The chronic staff recruitment and retention crisis in the NHS may seem an unlikely topic in a forum dedicated to the construction industry – but this new and refreshingly pragmatic government initiative looks like good news for the sector. At a time when new investment is sluggish to say the least, a new white paper signals major house-building projects on the horizon.
The new thinking begins with the recognition of two key issues. First, that the lack of decent and affordable homes for key workers is a ‘critical part’ of the NHS staffing crisis, in the words of Perspicio consultancy CEO Sarah Hordern. And second, that NHS trusts own a considerable amount of unused land. Rather than sell it off for short term cash-flow, the paper argues that it makes far more economic sense to keep the land and negotiate partnerships to develop it and provide homes in the right places and at the right prices for NHS staff.
The NHS Homes Alliance is a collaboration of public and private sector organisations – and its aim is to use capital from a range of sources, such as pension schemes, to support developments. The government’s response is to set up a ministerial taskforce led by junior health minister Lord Markham and housing minister Rachel Maclean.
In Constructionnews.co.uk on 27th June 2023, Lord Markham commented,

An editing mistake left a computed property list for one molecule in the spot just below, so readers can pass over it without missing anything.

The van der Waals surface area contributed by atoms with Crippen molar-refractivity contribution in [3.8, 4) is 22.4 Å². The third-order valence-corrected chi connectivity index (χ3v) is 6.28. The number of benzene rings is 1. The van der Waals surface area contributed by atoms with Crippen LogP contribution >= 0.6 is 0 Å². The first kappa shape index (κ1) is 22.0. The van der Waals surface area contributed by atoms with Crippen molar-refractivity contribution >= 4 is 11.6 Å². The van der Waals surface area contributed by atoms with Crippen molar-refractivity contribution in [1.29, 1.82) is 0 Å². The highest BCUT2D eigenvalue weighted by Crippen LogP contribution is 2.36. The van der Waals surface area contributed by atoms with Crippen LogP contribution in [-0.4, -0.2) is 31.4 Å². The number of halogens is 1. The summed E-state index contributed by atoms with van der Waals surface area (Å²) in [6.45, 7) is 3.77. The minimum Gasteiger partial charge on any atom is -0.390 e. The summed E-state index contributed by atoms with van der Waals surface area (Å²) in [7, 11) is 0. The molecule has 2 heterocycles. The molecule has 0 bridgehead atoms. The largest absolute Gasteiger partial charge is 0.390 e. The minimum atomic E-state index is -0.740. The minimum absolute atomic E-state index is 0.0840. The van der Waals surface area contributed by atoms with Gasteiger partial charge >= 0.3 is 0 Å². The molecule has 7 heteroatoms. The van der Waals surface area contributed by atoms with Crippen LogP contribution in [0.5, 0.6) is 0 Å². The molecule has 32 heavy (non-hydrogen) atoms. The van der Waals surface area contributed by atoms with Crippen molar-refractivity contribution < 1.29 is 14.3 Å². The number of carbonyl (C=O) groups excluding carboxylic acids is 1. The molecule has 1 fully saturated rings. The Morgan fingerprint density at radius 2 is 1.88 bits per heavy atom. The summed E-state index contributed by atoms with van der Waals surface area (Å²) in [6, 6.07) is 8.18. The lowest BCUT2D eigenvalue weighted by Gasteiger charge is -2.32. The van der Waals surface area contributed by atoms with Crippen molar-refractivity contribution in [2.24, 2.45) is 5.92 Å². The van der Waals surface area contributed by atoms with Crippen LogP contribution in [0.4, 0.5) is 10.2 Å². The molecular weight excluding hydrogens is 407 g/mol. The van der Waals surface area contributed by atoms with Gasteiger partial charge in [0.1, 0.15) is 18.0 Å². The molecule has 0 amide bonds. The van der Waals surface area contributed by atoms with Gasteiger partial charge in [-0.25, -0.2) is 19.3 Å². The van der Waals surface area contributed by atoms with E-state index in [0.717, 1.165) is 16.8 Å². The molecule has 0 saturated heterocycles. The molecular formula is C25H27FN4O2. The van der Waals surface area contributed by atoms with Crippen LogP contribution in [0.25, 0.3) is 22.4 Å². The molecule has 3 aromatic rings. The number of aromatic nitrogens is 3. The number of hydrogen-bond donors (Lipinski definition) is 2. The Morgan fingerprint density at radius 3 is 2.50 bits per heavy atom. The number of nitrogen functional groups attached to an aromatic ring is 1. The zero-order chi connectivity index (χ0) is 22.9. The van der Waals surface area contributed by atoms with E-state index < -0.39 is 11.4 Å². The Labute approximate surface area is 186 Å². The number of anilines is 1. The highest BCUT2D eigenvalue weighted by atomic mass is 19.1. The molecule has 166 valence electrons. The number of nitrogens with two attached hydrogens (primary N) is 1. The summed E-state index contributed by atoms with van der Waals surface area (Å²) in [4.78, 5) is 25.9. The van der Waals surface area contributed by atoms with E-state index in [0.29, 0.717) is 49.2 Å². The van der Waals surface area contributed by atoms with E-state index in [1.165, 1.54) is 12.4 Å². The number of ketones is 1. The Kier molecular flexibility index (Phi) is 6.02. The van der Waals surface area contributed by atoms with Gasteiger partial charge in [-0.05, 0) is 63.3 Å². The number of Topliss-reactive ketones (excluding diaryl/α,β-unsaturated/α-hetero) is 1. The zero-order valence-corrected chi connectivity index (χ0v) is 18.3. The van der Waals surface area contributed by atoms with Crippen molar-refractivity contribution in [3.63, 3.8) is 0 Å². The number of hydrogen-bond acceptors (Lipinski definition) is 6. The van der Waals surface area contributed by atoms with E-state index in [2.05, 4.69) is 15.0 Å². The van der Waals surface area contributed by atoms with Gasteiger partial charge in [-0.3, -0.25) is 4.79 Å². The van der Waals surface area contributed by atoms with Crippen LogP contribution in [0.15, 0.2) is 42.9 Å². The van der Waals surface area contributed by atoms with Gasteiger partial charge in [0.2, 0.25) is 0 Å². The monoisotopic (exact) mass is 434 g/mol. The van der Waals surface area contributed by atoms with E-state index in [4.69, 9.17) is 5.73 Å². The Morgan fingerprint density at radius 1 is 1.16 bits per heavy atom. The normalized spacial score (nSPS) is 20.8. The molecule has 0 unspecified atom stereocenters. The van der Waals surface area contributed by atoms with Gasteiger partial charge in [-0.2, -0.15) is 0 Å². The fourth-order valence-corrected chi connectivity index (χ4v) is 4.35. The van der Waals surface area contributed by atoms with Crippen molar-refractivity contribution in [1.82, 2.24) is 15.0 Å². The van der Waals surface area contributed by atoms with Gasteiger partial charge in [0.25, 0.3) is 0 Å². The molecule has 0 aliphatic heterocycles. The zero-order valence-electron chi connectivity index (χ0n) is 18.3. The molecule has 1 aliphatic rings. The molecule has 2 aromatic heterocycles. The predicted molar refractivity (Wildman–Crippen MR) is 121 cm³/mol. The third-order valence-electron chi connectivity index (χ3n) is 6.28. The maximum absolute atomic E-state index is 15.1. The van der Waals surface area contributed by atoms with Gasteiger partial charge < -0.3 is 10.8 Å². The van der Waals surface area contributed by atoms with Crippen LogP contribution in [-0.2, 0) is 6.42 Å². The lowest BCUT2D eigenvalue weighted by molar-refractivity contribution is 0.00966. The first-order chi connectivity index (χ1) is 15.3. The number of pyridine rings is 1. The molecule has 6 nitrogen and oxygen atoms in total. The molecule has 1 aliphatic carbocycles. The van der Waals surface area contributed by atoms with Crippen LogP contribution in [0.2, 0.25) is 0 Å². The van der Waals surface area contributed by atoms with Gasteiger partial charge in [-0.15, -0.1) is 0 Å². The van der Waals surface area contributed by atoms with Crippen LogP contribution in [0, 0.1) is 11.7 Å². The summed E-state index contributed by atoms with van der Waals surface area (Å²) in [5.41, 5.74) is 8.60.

“I welcome the paper from the NHS Homes Alliance which highlights several recommendations to address the issues that have so far prevented the NHS delivering key worker accommodation at the scale and pace that is required.
I will lead a joint taskforce with the housing minister, Rachel Maclean, to work through the barriers identified and support the NHS to streamline delivery of this much-needed accommodation to support its vital and valuable workforce.”
The white paper points out that existing public sector procurement rules slow down deals and can increase costs – and, as Sarah Hordern says, “We must be able to recruit and retain the staff we need without a lack of decent, affordable housing being a barrier”.
While it’s impossible to say whether the scheme will survive a general election, it is encouraging to see the government arguing for, “an opportunity to devise an efficient, cost-effective procurement model that is robust, flexible and capable of delivering a people-driven approach”.